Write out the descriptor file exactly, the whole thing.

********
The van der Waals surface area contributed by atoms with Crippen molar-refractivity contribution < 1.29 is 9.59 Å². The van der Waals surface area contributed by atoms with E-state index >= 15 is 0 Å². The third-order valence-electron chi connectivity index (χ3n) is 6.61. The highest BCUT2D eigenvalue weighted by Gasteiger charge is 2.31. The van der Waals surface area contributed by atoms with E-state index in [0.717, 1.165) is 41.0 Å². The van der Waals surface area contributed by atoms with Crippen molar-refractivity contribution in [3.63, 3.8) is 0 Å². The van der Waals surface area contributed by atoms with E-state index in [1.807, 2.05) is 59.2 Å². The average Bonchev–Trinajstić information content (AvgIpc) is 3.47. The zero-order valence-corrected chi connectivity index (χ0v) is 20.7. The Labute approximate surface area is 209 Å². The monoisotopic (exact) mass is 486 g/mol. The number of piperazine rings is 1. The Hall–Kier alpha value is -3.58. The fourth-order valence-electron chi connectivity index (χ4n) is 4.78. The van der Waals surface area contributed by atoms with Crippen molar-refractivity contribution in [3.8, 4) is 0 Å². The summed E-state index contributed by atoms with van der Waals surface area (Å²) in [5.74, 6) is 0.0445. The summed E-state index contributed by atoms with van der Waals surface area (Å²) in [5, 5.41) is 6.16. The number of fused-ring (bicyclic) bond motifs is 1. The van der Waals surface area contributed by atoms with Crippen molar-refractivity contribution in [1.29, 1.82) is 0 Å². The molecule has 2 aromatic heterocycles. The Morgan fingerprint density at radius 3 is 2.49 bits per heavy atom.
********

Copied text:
The van der Waals surface area contributed by atoms with Crippen molar-refractivity contribution < 1.29 is 9.59 Å². The van der Waals surface area contributed by atoms with E-state index >= 15 is 0 Å². The third-order valence-electron chi connectivity index (χ3n) is 6.61. The highest BCUT2D eigenvalue weighted by Gasteiger charge is 2.31. The van der Waals surface area contributed by atoms with E-state index in [0.717, 1.165) is 41.0 Å². The van der Waals surface area contributed by atoms with Crippen molar-refractivity contribution in [3.63, 3.8) is 0 Å². The van der Waals surface area contributed by atoms with E-state index in [1.807, 2.05) is 59.2 Å². The average Bonchev–Trinajstić information content (AvgIpc) is 3.47. The zero-order valence-corrected chi connectivity index (χ0v) is 20.7. The Labute approximate surface area is 209 Å². The monoisotopic (exact) mass is 486 g/mol. The number of piperazine rings is 1. The Hall–Kier alpha value is -3.58. The fourth-order valence-electron chi connectivity index (χ4n) is 4.78. The van der Waals surface area contributed by atoms with Crippen molar-refractivity contribution in [3.8, 4) is 0 Å². The summed E-state index contributed by atoms with van der Waals surface area (Å²) in [5.74, 6) is 0.0445. The summed E-state index contributed by atoms with van der Waals surface area (Å²) in [5, 5.41) is 6.16. The number of fused-ring (bicyclic) bond motifs is 1. The van der Waals surface area contributed by atoms with Crippen molar-refractivity contribution in [1.29, 1.82) is 0 Å². The molecule has 2 aromatic heterocycles. The Morgan fingerprint density at radius 3 is 2.49 bits per heavy atom.